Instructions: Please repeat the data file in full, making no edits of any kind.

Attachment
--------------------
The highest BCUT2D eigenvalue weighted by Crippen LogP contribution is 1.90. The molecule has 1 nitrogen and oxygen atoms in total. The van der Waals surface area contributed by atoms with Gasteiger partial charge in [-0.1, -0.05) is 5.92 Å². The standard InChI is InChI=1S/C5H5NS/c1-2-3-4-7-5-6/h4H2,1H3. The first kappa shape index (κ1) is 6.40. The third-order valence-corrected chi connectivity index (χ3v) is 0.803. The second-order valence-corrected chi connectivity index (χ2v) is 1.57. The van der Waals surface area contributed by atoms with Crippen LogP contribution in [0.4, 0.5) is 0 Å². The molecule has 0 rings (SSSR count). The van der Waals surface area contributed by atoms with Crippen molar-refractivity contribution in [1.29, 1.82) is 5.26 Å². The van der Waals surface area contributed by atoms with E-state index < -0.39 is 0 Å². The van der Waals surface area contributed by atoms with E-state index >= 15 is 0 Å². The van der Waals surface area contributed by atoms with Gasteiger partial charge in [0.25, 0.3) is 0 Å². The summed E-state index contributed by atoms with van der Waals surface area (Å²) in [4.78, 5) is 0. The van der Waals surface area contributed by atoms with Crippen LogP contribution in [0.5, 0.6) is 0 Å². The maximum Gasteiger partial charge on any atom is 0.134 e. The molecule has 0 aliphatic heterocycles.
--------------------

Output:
The highest BCUT2D eigenvalue weighted by Crippen LogP contribution is 1.90. The molecule has 1 nitrogen and oxygen atoms in total. The van der Waals surface area contributed by atoms with Gasteiger partial charge in [-0.1, -0.05) is 5.92 Å². The standard InChI is InChI=1S/C5H5NS/c1-2-3-4-7-5-6/h4H2,1H3. The first kappa shape index (κ1) is 6.40. The third-order valence-corrected chi connectivity index (χ3v) is 0.803. The second-order valence-corrected chi connectivity index (χ2v) is 1.57. The van der Waals surface area contributed by atoms with Crippen LogP contribution in [0.4, 0.5) is 0 Å². The molecule has 0 rings (SSSR count). The van der Waals surface area contributed by atoms with Crippen molar-refractivity contribution in [1.29, 1.82) is 5.26 Å². The van der Waals surface area contributed by atoms with E-state index < -0.39 is 0 Å². The van der Waals surface area contributed by atoms with E-state index >= 15 is 0 Å². The van der Waals surface area contributed by atoms with Gasteiger partial charge in [0.25, 0.3) is 0 Å². The summed E-state index contributed by atoms with van der Waals surface area (Å²) in [4.78, 5) is 0. The van der Waals surface area contributed by atoms with Crippen LogP contribution in [0.5, 0.6) is 0 Å². The maximum Gasteiger partial charge on any atom is 0.134 e. The molecule has 0 aliphatic heterocycles.